This book offers a quick and basic guide to using SPSS and provides a general approach to solving problems using statistical tests. It is both comprehensive in terms of the tests covered and the applied settings it refers to, and yet is short and easy to understand. Whether you are a beginner or an intermediate level test user, this book will help you to analyse different types of data in applied settings. It will also give you the confidence to use other statistical software and to extend your expertise to more specific scientific settings as required.The author does not use mathematical form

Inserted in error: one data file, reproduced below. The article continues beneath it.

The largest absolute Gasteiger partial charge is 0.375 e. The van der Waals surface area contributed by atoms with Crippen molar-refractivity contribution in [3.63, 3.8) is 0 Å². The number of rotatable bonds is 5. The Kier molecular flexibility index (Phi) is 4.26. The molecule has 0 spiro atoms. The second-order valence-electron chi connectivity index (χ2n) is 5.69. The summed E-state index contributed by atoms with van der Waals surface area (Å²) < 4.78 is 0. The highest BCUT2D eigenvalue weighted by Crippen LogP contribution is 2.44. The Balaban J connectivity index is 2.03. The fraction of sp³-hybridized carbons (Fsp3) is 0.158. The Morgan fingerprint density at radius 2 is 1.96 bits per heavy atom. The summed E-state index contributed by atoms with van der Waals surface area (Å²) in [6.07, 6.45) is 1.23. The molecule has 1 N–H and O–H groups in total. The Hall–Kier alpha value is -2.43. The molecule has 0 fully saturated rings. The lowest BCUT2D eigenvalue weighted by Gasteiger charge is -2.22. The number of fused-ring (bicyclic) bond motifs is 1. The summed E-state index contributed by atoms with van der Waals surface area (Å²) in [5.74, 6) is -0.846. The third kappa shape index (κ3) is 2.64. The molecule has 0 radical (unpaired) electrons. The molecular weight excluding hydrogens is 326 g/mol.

18. A Statistical Perspective on Highly Accelerated Testing

    Energy Technology Data Exchange (ETDEWEB)

    Thomas, Edward V. [Sandia National Lab. (SNL-NM), Albuquerque, NM (United States)

    2015-02-01